The novel virus strain was first identified in 2018 in a Fraser’s dolphin stranded off the coast of Maui, Hawaii.
There are serious fears over a new virus affecting dolphins that was discovered by scientists from the University of Hawaiʻi at Mānoa. The previously unknown strain of cetacean morbillivirus could trigger deadly mass outbreaks among other marine mammals, warns a study detailed in Nature Scientific Reports.
The findings are the result of a two year probe launched when a Fraser’s dolphin, a species found in deep, tropical waters worldwide, became stranded off the coast of Maui.
Researchers from the university’s Institute of Marine Biology identified the previously unknown virus in the animal, which is related to human measles and smallpox and is known to cause fatal outbreaks of disease in dolphins and whales, resulting in mass deaths of marine animals.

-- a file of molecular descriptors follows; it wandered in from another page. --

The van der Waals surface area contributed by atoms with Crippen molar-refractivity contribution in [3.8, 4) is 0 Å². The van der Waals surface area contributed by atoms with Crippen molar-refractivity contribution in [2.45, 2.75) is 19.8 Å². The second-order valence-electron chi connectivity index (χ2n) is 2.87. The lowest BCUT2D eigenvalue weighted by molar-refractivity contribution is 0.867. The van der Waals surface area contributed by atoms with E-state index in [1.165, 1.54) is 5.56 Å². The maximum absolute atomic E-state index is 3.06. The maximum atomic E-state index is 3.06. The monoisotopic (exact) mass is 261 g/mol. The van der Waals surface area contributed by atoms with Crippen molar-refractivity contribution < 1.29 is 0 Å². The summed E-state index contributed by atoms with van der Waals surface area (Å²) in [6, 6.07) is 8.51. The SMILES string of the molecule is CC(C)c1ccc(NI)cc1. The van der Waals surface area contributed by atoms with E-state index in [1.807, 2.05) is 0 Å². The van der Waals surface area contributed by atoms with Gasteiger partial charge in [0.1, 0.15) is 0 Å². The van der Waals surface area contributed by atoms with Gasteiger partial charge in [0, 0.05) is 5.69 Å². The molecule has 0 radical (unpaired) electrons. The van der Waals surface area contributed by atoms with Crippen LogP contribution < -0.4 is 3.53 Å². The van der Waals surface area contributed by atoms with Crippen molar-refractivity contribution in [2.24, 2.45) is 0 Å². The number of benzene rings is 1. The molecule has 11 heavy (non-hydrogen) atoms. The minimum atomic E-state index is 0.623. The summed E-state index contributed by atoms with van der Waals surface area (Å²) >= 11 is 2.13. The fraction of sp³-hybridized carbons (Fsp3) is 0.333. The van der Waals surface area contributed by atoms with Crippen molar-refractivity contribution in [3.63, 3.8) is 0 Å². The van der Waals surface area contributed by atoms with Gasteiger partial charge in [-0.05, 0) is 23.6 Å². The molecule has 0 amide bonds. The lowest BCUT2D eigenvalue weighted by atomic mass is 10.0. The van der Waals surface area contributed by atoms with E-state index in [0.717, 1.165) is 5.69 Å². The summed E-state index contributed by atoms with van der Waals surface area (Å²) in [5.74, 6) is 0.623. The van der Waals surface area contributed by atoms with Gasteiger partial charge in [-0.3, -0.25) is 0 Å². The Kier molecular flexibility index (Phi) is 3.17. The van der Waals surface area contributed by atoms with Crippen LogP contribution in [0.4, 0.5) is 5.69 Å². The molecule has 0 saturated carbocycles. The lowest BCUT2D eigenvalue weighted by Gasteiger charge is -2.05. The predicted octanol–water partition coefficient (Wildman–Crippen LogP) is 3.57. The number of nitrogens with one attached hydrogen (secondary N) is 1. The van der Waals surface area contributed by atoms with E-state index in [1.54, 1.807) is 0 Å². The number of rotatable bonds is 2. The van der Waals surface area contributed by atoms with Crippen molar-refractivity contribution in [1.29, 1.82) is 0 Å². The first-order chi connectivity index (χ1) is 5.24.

It’s the first strain of morbillivirus linked to Fraser’s dolphin.
“The 2018 stranding of the Fraser’s dolphin revealed that we have a novel and very divergent strain of morbillivirus here in Hawaiian waters that we were previously unaware of,” said Kristi West, associate researcher at the Institute of Marine Biology.
The new virus could be particularly threatening to endangered species including the insular false killer whale, the population of which is estimated to have shrunk to less than 200. While there’s a theory that other dolphin and whale species inhabiting Hawaiian waters may have immunity to the virus, antibody testing is needed to confirm this, said the scientists.
Previously, at least 50 dolphins died in Australia and more than 200 in Brazil as a result of outbreaks of two novel morbillivirus strains.